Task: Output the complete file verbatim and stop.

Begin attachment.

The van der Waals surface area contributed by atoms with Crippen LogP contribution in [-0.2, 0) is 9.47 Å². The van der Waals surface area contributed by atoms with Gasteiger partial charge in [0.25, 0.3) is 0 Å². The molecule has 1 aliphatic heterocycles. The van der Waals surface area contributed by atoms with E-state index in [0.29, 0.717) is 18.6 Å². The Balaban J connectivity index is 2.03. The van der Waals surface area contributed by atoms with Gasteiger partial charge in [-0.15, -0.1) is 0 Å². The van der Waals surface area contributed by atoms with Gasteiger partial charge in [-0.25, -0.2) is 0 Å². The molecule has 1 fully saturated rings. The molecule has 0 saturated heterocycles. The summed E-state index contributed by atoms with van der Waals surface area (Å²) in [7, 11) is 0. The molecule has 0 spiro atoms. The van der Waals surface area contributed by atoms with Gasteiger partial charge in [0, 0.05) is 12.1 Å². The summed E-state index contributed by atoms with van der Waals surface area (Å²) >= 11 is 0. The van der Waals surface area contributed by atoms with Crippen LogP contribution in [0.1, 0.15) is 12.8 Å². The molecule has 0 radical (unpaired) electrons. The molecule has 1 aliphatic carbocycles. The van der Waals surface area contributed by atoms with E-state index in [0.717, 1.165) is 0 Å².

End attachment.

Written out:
The van der Waals surface area contributed by atoms with Crippen LogP contribution in [-0.2, 0) is 9.47 Å². The van der Waals surface area contributed by atoms with Gasteiger partial charge in [0.25, 0.3) is 0 Å². The molecule has 1 aliphatic heterocycles. The van der Waals surface area contributed by atoms with E-state index in [0.29, 0.717) is 18.6 Å². The Balaban J connectivity index is 2.03. The van der Waals surface area contributed by atoms with Gasteiger partial charge in [-0.15, -0.1) is 0 Å². The van der Waals surface area contributed by atoms with Gasteiger partial charge in [-0.25, -0.2) is 0 Å². The molecule has 1 fully saturated rings. The molecule has 0 saturated heterocycles. The summed E-state index contributed by atoms with van der Waals surface area (Å²) in [7, 11) is 0. The molecule has 0 spiro atoms. The van der Waals surface area contributed by atoms with Gasteiger partial charge in [0, 0.05) is 12.1 Å². The summed E-state index contributed by atoms with van der Waals surface area (Å²) >= 11 is 0. The van der Waals surface area contributed by atoms with Crippen LogP contribution in [0.1, 0.15) is 12.8 Å². The molecule has 0 radical (unpaired) electrons. The molecule has 1 aliphatic carbocycles. The van der Waals surface area contributed by atoms with E-state index in [0.717, 1.165) is 0 Å².